NCPA - National Center for Policy Analysis


August 19, 2005

An alarmist campaign over mercury is being driven by the claim that 630,000 babies are born each year with elevated concentrations of mercury in their blood. But this number is misleading, say Willie Soon and Robert Ferguson of the Center for Science and Public Policy.

The figure is based on a 2003 survey from the Centers for Disease Control (CDC), which concluded that due to elevated blood mercury levels in a small percentage of women of childbearing age, hundreds of thousands of newborns babies had blood mercury levels that were above the Environmental Protection Agency's (EPA) recommended "safe" dose, potentially leading to brain damage and learning disabilities in children.

However, the supporting studies are inappropriate for the typical U.S. diet. For example:

  • The EPA's safe mercury dose was based on studies of people who consumed whale meat and blubber containing multiple chemicals.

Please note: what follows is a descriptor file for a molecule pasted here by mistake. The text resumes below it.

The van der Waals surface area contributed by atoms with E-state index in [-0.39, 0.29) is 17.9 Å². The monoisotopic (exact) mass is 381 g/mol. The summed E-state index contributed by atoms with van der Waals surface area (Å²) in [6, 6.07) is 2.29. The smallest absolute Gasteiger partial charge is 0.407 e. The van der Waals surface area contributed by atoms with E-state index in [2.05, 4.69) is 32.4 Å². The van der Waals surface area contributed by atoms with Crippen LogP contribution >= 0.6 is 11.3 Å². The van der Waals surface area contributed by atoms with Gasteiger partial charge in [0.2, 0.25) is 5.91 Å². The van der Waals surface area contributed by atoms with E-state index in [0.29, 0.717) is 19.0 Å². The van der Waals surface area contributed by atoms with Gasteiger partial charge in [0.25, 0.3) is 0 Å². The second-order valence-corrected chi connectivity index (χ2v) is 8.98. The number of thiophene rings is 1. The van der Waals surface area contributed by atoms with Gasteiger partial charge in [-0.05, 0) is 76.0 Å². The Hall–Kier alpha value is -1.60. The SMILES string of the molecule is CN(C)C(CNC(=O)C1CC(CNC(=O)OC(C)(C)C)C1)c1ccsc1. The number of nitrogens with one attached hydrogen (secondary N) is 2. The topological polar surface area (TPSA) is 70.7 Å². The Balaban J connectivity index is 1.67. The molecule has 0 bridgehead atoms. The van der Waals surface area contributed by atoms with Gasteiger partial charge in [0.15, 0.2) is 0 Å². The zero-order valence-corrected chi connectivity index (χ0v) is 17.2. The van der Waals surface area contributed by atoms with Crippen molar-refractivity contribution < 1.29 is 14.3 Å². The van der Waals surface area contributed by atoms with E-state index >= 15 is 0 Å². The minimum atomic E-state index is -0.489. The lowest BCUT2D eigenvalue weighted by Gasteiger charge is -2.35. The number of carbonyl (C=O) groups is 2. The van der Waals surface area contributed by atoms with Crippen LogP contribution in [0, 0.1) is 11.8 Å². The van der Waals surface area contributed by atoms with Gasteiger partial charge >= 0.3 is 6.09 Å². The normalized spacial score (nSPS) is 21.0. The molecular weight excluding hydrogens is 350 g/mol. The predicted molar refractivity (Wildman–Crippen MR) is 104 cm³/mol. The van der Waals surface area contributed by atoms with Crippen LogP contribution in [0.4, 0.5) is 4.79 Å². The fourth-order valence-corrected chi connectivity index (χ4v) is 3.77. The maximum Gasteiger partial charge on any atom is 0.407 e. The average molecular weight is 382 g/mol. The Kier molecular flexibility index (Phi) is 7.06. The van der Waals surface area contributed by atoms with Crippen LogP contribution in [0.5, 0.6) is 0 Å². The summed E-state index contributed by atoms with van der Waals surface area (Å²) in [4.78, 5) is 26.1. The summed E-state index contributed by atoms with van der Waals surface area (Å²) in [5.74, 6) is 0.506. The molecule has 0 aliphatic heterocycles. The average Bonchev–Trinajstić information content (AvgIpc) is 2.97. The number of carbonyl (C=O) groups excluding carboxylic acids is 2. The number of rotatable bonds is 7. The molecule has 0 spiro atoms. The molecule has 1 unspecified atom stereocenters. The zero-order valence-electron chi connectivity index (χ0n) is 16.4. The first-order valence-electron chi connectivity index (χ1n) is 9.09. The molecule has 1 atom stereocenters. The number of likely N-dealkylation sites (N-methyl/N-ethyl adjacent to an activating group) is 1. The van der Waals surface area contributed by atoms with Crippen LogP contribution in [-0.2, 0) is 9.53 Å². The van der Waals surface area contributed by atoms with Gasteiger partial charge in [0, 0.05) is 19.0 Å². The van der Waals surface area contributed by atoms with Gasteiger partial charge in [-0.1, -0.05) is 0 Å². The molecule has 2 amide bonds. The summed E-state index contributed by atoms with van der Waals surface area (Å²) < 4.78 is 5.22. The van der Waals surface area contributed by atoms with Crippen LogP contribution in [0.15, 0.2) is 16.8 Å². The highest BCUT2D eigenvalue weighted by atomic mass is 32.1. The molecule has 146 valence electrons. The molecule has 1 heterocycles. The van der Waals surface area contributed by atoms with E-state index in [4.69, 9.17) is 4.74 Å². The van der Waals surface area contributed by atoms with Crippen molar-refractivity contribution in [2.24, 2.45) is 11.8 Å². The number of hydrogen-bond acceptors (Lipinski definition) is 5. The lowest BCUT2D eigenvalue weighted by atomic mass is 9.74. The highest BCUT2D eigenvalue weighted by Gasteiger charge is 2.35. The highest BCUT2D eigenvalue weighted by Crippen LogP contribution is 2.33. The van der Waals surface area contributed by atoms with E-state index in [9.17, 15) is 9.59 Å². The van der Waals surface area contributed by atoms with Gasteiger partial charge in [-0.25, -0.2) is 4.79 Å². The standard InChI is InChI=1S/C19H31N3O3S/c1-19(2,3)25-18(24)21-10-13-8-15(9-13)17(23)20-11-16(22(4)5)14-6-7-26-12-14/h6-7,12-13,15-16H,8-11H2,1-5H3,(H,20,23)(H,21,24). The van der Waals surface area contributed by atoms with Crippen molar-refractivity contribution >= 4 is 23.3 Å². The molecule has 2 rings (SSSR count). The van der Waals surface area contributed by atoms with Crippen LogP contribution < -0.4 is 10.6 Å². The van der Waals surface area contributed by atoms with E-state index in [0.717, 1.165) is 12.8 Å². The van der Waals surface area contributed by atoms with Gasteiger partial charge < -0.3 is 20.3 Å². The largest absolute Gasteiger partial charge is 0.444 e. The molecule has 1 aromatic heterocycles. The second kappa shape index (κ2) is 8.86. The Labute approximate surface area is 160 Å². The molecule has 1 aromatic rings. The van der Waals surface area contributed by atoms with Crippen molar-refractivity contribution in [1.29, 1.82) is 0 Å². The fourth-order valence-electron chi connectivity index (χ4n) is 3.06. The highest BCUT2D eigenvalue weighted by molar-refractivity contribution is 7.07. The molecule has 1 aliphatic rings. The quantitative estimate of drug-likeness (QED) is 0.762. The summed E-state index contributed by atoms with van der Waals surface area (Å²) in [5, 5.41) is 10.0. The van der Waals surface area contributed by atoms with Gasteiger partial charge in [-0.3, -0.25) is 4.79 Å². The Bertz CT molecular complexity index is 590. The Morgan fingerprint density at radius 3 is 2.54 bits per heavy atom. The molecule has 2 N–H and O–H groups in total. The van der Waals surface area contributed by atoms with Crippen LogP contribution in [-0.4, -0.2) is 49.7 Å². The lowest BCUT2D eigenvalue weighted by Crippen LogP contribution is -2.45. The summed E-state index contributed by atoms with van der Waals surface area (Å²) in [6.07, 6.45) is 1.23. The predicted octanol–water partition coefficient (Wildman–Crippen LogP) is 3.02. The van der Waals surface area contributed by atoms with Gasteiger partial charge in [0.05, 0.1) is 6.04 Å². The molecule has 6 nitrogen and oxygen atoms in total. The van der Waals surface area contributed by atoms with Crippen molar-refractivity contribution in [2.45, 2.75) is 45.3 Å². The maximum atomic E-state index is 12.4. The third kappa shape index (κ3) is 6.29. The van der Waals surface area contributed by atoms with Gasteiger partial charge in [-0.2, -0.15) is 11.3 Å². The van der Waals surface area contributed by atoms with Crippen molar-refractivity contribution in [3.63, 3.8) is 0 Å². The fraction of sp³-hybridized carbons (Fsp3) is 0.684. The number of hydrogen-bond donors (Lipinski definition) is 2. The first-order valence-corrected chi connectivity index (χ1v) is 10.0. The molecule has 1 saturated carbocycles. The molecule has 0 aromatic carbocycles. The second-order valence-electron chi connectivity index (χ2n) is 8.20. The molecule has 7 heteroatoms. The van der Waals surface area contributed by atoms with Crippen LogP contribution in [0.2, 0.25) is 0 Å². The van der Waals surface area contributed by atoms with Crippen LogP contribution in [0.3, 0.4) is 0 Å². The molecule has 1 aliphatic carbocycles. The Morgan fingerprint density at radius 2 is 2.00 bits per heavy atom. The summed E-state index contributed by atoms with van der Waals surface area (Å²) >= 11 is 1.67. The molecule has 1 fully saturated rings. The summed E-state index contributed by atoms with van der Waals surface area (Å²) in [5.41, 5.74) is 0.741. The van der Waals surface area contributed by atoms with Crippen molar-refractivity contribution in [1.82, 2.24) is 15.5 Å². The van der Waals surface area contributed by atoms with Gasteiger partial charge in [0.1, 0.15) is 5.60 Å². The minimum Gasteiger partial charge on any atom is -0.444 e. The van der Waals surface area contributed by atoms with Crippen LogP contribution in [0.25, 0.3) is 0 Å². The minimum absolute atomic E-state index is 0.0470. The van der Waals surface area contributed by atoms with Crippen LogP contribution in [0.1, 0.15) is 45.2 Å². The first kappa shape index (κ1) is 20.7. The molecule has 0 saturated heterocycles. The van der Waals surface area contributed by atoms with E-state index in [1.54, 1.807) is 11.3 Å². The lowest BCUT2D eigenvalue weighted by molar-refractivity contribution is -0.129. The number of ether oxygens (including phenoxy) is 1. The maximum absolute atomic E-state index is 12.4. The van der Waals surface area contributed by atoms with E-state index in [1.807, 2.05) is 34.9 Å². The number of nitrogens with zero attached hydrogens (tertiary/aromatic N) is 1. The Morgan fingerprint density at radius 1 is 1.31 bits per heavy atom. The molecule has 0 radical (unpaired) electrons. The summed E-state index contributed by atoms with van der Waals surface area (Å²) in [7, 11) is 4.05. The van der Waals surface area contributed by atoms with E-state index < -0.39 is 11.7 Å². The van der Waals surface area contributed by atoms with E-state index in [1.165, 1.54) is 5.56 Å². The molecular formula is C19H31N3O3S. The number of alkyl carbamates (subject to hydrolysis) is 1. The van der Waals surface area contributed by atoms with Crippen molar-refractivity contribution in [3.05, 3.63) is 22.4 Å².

• Additionally, a recent survey in Japan indicated that 87 percent of the population had mercury levels above the EPA's "safe" dose, leading one to conclude that several generations of Japanese are brain-damaged or that the EPA's "safe" dose is wrong.
  • Hong Kong children have 10 times the blood mercury levels of U.S. children, yet they, along with children in Asian nations, consistently outperform U.S. children on international standardized math and science tests.
  • Finally, actual CDC data from 1999 to 2000 shows that 1 percent of 705 children had blood mercury levels above the "safe" dose, while a 2001 to 2002 survey showed only 0.5 percent exceeding the level.

However, the truth about mercury has barely been publicized due to the overwhelming hype over the dangers of mercury. As a result, pregnant women are being scared out of consuming fish, which contains nutrients vital to fetal brain development and maternal health.

Source: Willie Soon and Robert Ferguson, "Eat More Fish!" Wall Street Journal, August 15, 2005.

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